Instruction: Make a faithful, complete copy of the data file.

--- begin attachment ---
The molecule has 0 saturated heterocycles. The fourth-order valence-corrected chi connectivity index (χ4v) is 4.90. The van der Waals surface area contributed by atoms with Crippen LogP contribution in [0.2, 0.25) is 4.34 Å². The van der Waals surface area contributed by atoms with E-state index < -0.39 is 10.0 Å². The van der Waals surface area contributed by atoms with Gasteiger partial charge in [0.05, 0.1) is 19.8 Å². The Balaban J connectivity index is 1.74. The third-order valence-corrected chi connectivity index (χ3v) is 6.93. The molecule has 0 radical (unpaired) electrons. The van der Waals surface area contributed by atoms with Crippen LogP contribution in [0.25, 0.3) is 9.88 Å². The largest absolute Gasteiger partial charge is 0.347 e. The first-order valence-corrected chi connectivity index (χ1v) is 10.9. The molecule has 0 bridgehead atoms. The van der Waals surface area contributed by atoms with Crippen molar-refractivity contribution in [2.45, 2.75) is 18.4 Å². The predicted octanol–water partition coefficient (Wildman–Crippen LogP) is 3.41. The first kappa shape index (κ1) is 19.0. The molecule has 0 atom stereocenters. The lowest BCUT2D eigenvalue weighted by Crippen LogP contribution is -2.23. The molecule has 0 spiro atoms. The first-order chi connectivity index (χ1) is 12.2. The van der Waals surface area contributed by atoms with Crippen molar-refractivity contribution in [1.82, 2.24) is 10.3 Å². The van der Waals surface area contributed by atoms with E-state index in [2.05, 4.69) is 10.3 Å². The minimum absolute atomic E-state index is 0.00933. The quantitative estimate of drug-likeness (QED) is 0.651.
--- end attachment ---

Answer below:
The molecule has 0 saturated heterocycles. The fourth-order valence-corrected chi connectivity index (χ4v) is 4.90. The van der Waals surface area contributed by atoms with Crippen LogP contribution in [0.2, 0.25) is 4.34 Å². The van der Waals surface area contributed by atoms with E-state index < -0.39 is 10.0 Å². The van der Waals surface area contributed by atoms with Gasteiger partial charge in [0.05, 0.1) is 19.8 Å². The Balaban J connectivity index is 1.74. The third-order valence-corrected chi connectivity index (χ3v) is 6.93. The molecule has 0 radical (unpaired) electrons. The van der Waals surface area contributed by atoms with Crippen LogP contribution in [0.25, 0.3) is 9.88 Å². The largest absolute Gasteiger partial charge is 0.347 e. The first-order valence-corrected chi connectivity index (χ1v) is 10.9. The molecule has 0 bridgehead atoms. The van der Waals surface area contributed by atoms with Crippen molar-refractivity contribution in [2.45, 2.75) is 18.4 Å². The predicted octanol–water partition coefficient (Wildman–Crippen LogP) is 3.41. The first kappa shape index (κ1) is 19.0. The molecule has 0 atom stereocenters. The lowest BCUT2D eigenvalue weighted by Crippen LogP contribution is -2.23. The molecule has 0 spiro atoms. The first-order chi connectivity index (χ1) is 12.2. The van der Waals surface area contributed by atoms with Crippen molar-refractivity contribution in [1.82, 2.24) is 10.3 Å². The van der Waals surface area contributed by atoms with E-state index in [2.05, 4.69) is 10.3 Å². The minimum absolute atomic E-state index is 0.00933. The quantitative estimate of drug-likeness (QED) is 0.651.